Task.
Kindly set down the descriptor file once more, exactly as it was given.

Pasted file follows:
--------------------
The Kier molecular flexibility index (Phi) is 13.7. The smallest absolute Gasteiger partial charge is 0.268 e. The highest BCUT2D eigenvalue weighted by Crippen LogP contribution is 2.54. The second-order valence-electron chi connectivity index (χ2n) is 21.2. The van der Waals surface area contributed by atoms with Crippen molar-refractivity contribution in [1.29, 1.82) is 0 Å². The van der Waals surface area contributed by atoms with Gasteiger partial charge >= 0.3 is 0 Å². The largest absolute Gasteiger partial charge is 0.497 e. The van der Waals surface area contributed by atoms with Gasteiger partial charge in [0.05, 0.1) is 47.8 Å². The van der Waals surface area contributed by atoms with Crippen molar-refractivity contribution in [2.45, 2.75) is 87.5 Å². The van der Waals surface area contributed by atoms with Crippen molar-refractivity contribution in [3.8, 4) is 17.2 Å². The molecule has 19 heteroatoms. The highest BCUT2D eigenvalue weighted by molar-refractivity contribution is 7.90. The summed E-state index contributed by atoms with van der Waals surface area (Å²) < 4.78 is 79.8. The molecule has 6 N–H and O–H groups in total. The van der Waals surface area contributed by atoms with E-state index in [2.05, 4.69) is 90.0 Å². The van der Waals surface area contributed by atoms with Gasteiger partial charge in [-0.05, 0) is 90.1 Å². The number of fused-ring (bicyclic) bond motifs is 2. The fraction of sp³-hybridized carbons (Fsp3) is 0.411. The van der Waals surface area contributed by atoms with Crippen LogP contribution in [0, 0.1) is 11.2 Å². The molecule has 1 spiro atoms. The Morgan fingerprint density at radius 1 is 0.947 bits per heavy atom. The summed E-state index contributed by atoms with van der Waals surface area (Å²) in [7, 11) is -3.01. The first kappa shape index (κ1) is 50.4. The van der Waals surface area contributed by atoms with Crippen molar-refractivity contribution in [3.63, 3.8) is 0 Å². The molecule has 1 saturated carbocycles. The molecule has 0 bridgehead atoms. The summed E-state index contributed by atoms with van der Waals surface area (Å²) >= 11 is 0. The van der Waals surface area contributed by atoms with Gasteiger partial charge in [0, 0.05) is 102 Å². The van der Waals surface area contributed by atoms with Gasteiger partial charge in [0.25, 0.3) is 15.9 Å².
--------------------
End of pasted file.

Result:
The Kier molecular flexibility index (Phi) is 13.7. The smallest absolute Gasteiger partial charge is 0.268 e. The highest BCUT2D eigenvalue weighted by Crippen LogP contribution is 2.54. The second-order valence-electron chi connectivity index (χ2n) is 21.2. The van der Waals surface area contributed by atoms with Crippen molar-refractivity contribution in [1.29, 1.82) is 0 Å². The van der Waals surface area contributed by atoms with Gasteiger partial charge >= 0.3 is 0 Å². The largest absolute Gasteiger partial charge is 0.497 e. The van der Waals surface area contributed by atoms with Gasteiger partial charge in [0.05, 0.1) is 47.8 Å². The van der Waals surface area contributed by atoms with Crippen molar-refractivity contribution in [2.45, 2.75) is 87.5 Å². The van der Waals surface area contributed by atoms with Crippen molar-refractivity contribution in [3.8, 4) is 17.2 Å². The molecule has 19 heteroatoms. The highest BCUT2D eigenvalue weighted by molar-refractivity contribution is 7.90. The summed E-state index contributed by atoms with van der Waals surface area (Å²) < 4.78 is 79.8. The molecule has 6 N–H and O–H groups in total. The van der Waals surface area contributed by atoms with E-state index in [2.05, 4.69) is 90.0 Å². The van der Waals surface area contributed by atoms with Gasteiger partial charge in [-0.05, 0) is 90.1 Å². The number of fused-ring (bicyclic) bond motifs is 2. The fraction of sp³-hybridized carbons (Fsp3) is 0.411. The van der Waals surface area contributed by atoms with Crippen LogP contribution in [0, 0.1) is 11.2 Å². The molecule has 1 spiro atoms. The Morgan fingerprint density at radius 1 is 0.947 bits per heavy atom. The summed E-state index contributed by atoms with van der Waals surface area (Å²) in [7, 11) is -3.01. The first kappa shape index (κ1) is 50.4. The van der Waals surface area contributed by atoms with Crippen molar-refractivity contribution in [3.63, 3.8) is 0 Å². The molecule has 1 saturated carbocycles. The molecule has 0 bridgehead atoms. The summed E-state index contributed by atoms with van der Waals surface area (Å²) >= 11 is 0. The van der Waals surface area contributed by atoms with Gasteiger partial charge in [0, 0.05) is 102 Å². The van der Waals surface area contributed by atoms with Gasteiger partial charge in [0.25, 0.3) is 15.9 Å².